Obama’s Quick Start Raises Hopes
By Jim Lobe | Posted on January 30, 2009

Within days of his inauguration, Obama had already begun to take substantive steps toward jumpstarting Arab-Israeli peace process. Read story.

LETTERS

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Featured Profiles

Established in Baltimore in 1897, the Zionist Organization of America (ZOA) is the oldest Zionist organization in the United States—and also among the most aggressively anti-Arab ones.


U.S. Defense Secretary James “Mad Dog” Mattis is a retired U.S Marine Corps general and combat veteran who served as commander of U.S. Central Command during 2010-2013 before being removed by the Obama administration reportedly because of differences over Iran policy.


Mike Pompeo (R-KS) is a conservative Republican congressman who was voted into office as part of the “tea party” surge in 2011 and chosen by Donald Trump to be director of the CIA.


Mike Huckabee, a former governor of Arkansas and an evangelical pastor, is a 2016 Republican presidential candidate.


David Albright is the founder of the Institute for Science and International Security, a non-proliferation think tank whose influential analyses of nuclear proliferation issues in the Middle East have been the source of intense disagreement and debate.


The former GOP presidential candidate and Speaker of the House has been a vociferous proponent of the idea that the America faces an existential threat from “Islamofascists.”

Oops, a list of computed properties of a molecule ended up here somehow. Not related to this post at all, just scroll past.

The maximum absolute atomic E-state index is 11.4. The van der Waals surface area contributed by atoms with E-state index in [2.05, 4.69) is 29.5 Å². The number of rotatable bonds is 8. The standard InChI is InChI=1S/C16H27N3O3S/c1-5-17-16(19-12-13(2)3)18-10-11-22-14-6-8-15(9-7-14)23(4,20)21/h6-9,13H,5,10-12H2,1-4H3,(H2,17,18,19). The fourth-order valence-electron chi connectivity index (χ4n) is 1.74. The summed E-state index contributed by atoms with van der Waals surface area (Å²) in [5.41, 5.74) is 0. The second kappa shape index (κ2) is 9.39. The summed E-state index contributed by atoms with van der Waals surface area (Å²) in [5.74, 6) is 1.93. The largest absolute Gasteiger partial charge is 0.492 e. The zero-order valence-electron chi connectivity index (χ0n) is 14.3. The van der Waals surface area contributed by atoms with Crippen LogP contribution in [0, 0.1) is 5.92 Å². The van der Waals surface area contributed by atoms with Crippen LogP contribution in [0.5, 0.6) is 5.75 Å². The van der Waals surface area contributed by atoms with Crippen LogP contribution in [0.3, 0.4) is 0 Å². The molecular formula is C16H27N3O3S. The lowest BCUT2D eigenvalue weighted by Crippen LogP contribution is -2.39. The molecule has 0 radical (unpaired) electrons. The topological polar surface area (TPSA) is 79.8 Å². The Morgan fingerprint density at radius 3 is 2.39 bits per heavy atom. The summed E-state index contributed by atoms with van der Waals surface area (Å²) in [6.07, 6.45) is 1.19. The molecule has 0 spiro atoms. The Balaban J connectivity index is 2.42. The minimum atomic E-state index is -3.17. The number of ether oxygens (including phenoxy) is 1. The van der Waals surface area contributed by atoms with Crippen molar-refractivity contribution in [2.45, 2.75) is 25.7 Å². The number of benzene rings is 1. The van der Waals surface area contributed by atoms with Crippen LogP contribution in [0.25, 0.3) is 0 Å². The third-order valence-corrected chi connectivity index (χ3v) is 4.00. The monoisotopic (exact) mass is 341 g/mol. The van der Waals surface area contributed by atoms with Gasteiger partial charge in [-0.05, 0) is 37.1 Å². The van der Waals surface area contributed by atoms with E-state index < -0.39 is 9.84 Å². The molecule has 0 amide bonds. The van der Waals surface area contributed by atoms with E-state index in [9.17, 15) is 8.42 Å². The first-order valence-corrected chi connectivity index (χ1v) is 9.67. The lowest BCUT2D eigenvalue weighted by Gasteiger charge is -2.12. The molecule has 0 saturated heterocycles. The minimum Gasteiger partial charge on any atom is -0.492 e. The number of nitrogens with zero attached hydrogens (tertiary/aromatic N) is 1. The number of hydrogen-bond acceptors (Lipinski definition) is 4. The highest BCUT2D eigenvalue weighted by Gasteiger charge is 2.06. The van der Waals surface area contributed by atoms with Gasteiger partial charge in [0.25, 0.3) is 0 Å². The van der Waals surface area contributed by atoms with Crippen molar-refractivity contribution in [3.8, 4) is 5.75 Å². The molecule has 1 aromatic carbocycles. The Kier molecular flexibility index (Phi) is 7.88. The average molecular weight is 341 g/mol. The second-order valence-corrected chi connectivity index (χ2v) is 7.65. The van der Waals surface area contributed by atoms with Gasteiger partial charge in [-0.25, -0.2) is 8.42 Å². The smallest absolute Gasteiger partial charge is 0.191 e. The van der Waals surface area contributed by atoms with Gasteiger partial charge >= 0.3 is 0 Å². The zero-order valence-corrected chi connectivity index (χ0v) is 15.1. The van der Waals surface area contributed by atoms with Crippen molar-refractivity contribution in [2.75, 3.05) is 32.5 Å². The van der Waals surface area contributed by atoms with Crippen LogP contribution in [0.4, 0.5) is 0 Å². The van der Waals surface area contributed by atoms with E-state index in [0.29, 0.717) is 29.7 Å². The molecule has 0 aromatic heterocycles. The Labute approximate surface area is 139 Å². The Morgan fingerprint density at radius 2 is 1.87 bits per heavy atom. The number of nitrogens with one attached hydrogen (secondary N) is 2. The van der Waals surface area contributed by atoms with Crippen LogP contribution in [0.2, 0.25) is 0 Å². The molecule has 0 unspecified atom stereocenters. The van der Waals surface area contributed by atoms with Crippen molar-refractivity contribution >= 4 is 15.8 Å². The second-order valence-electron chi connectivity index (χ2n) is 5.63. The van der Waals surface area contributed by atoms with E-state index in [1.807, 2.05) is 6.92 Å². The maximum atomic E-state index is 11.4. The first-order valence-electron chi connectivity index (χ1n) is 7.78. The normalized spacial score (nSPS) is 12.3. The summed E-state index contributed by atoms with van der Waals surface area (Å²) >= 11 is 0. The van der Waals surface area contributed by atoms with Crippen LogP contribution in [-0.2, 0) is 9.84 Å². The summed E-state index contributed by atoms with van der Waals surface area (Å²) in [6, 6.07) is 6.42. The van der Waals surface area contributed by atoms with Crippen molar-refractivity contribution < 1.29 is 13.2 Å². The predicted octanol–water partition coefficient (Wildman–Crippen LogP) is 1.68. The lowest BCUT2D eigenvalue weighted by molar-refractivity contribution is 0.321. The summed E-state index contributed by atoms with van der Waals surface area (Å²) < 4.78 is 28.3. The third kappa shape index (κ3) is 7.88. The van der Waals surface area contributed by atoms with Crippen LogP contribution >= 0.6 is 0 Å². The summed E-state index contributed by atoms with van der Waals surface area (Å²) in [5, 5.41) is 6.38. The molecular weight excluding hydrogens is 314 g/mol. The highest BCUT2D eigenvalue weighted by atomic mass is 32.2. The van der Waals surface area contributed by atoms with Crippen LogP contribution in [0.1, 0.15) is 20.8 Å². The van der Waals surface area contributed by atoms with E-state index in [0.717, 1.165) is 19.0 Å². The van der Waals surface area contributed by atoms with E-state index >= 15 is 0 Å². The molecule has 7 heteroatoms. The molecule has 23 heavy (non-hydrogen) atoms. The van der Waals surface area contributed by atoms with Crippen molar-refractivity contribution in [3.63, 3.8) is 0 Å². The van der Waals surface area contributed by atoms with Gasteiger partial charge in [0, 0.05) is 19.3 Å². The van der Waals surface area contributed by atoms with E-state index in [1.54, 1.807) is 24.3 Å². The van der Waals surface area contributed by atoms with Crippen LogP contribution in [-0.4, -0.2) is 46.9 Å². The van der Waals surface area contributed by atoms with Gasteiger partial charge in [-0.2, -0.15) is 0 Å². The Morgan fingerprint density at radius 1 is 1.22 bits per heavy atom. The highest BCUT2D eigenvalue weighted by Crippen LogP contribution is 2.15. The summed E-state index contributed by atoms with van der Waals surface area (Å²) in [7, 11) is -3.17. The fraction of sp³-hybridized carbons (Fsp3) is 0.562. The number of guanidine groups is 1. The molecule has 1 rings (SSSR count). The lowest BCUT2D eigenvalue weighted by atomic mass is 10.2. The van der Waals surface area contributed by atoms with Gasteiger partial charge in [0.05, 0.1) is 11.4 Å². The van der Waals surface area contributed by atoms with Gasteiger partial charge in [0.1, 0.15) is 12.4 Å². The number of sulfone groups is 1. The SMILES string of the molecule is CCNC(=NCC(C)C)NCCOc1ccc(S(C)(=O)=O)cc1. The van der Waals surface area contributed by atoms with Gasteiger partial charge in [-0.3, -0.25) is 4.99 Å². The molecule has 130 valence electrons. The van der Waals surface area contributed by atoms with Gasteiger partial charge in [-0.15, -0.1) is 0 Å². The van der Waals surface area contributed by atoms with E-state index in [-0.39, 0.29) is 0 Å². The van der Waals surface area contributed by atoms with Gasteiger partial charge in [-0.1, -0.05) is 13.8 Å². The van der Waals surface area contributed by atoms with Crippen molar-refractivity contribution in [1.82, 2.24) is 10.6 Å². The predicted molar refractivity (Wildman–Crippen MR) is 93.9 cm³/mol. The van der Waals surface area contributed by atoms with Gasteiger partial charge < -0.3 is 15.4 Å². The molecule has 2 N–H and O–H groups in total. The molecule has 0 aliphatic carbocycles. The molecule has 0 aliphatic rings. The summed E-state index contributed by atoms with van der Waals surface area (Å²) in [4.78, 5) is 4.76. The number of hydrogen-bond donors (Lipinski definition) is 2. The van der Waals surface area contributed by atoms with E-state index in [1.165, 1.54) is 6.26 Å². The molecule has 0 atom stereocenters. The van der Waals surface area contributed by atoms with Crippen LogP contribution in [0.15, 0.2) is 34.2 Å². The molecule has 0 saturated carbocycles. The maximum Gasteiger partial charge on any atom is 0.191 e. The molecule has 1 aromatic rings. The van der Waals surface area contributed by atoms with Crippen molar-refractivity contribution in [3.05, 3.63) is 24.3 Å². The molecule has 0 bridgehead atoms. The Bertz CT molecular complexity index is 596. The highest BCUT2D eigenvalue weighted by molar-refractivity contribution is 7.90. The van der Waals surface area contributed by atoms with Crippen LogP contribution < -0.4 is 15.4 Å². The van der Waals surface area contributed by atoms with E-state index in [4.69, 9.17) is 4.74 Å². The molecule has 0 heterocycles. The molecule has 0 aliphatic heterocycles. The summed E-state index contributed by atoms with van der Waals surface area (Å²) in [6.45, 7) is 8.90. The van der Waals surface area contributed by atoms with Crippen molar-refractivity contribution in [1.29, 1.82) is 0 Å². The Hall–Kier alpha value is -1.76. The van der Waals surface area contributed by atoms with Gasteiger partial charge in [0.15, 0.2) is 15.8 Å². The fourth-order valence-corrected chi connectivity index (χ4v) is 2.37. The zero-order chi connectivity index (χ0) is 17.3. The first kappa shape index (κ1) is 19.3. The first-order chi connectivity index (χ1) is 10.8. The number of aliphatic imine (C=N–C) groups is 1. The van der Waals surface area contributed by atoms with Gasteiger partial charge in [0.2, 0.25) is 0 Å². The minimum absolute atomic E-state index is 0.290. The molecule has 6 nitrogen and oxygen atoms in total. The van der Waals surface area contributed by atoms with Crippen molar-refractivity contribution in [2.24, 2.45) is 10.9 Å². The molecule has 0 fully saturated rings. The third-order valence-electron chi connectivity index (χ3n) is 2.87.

Billionaire investor Paul Singer is the founder and CEO of the Elliott Management Corporation and an important funder of neoconservative causes.


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From the Wires

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The prospects of Benjamin Netanyahu continuing as Israel’s prime minister are growing dim. But for those of us outside of Israel who support the rights of Palestinians as well as Israelis and wish for all of those in the troubled region to enjoy equal rights, the fall of Netanyahu comes too late to make much difference.


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Rich Higgins, the recently fired director for strategic planning at the National Security Council, once said in an interview on Sean Hannity’s radio program, that “more Muslim Americans have been killed fighting for ISIS than have been killed fighting for the United States since 9/11.”


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This is how the Trump administration could try to use the IAEA to spur Iran to back out of the JCPOA.


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President Trump seems determined to go forward with a very hostile program toward Iran, and, although a baseless US pullout from the JCPOA seems unlikely, even the so-called “adults” are pushing for a pretext for a pullout. Such an act does not seem likely to attract European support. Instead, it will leave the United States isolated, break the nuclear arrangement and provide a very reasonable basis for Iran to restart the pursuit of a nuclear deterrent in earnest.